A full-day meeting is scheduled for tomorrow, with the winning bid expected to be unveiled by the authority's 12-member board by early evening.
A field of 13 applicants has entered the race, with the big radio groups Capital, GWR and Chrysalis all represented. The applications fall into several camps according to proposed format, with dance and other youth- orientated programming a clear favourite.
Of the main commercial radio groups, both GWR's consortium, K-Max, and Chrysalis's Galaxy 105, promise dance music, which the companies believe is a clear winner in a market already well served by adult contemporary and hits channels. Kiss FM, a private company which has leased the Kiss name from Emap, the media giant, is also proposing a dance station.
One insider said: "If the Radio Authority wants to broaden choice and safeguard diversity, I think they will see that the missing strand is youth programming."
All the same, at least one of the bidders, Saga, is targeting the over- 50 age group, with a mix of talk and music. There is even a bid to present multi-cultural music, from Arrow Broadcasting.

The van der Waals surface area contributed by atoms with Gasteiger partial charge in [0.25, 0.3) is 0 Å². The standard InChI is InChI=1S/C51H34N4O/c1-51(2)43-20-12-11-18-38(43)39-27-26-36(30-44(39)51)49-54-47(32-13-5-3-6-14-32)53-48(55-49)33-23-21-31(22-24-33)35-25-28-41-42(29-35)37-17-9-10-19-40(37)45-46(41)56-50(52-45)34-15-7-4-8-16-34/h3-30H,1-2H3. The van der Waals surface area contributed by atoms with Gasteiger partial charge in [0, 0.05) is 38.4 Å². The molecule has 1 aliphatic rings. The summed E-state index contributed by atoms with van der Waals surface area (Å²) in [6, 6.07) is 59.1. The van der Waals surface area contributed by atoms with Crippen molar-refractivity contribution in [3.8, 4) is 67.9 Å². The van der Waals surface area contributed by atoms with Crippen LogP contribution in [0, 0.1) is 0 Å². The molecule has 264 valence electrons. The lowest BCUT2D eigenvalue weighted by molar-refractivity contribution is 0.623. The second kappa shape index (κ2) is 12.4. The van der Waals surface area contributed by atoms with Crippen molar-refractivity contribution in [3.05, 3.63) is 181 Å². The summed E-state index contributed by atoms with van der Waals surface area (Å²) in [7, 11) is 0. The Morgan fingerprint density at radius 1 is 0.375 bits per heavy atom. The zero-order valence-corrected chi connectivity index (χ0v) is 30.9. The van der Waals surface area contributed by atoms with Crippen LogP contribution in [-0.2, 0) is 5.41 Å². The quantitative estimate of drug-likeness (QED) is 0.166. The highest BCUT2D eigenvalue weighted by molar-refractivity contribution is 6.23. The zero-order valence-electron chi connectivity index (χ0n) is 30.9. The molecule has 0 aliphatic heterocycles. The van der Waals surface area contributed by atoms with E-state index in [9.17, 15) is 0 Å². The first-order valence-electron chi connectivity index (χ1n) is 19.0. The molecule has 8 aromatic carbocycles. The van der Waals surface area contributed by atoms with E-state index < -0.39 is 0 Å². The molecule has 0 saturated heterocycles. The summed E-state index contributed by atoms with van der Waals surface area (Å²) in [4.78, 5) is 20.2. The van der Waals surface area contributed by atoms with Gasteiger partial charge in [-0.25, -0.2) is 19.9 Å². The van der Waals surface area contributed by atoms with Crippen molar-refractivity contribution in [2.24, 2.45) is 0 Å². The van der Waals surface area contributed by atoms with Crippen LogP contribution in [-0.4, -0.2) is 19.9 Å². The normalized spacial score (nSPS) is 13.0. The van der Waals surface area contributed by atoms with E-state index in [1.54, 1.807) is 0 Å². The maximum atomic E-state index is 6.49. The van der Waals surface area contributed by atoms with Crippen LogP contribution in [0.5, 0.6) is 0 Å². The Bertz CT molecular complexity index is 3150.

The authority is required by statute to choose a winner on three broad criteria: broadening choice; ensuring fair and effective competition; and financial viability.
According to some bidders, a key issue will be the amount of money applicants intend to spend to promote the service. Capital's YFM bid includes a promise to spend at least pounds 500,000, while Chrysalis, which operates the Heart stations in Birmingham and London and the Galaxy service in Bristol, could put as much as pounds 1m behind its Yorkshire launch if it wins the bid.
Financial viability, a prime concern of the authority, could tip the balance. K-Max, 40 per cent owned by GWR, has estimated capital expenditure of pounds 255,000, next to pounds 697,000 for Capital. The K-Max figure is viewed by competitors as being too low to finance the service properly.
Other imponderables include the authority's view of competition in the marketplace. MSM, the national sales house owned by Capital, currently handles as much as 60 per cent of commercial radio advertising in the UK, following the decision by Emap to transfer extensive business, including its Metro radio from its competitor, IRS.